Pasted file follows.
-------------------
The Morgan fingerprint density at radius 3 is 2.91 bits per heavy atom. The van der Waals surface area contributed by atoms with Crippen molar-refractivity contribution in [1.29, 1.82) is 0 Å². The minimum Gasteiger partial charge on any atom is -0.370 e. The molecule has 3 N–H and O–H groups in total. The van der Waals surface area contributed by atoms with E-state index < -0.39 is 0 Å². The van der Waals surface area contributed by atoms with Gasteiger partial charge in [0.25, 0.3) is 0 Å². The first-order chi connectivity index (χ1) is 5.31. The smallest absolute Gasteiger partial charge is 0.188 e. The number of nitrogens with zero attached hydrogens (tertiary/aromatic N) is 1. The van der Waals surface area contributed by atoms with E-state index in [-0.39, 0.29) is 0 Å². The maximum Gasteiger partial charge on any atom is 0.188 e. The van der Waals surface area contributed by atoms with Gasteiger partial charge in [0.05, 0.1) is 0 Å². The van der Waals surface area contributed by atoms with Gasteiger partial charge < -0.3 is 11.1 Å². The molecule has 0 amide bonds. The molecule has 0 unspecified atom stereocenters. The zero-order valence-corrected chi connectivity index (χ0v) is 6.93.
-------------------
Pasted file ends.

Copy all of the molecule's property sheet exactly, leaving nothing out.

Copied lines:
The Morgan fingerprint density at radius 3 is 2.91 bits per heavy atom. The van der Waals surface area contributed by atoms with Crippen molar-refractivity contribution in [1.29, 1.82) is 0 Å². The minimum Gasteiger partial charge on any atom is -0.370 e. The molecule has 3 N–H and O–H groups in total. The van der Waals surface area contributed by atoms with E-state index < -0.39 is 0 Å². The van der Waals surface area contributed by atoms with Gasteiger partial charge in [0.25, 0.3) is 0 Å². The first-order chi connectivity index (χ1) is 5.31. The smallest absolute Gasteiger partial charge is 0.188 e. The number of nitrogens with zero attached hydrogens (tertiary/aromatic N) is 1. The van der Waals surface area contributed by atoms with E-state index in [-0.39, 0.29) is 0 Å². The maximum Gasteiger partial charge on any atom is 0.188 e. The van der Waals surface area contributed by atoms with Gasteiger partial charge in [0.05, 0.1) is 0 Å². The van der Waals surface area contributed by atoms with Gasteiger partial charge < -0.3 is 11.1 Å². The molecule has 0 amide bonds. The molecule has 0 unspecified atom stereocenters. The zero-order valence-corrected chi connectivity index (χ0v) is 6.93.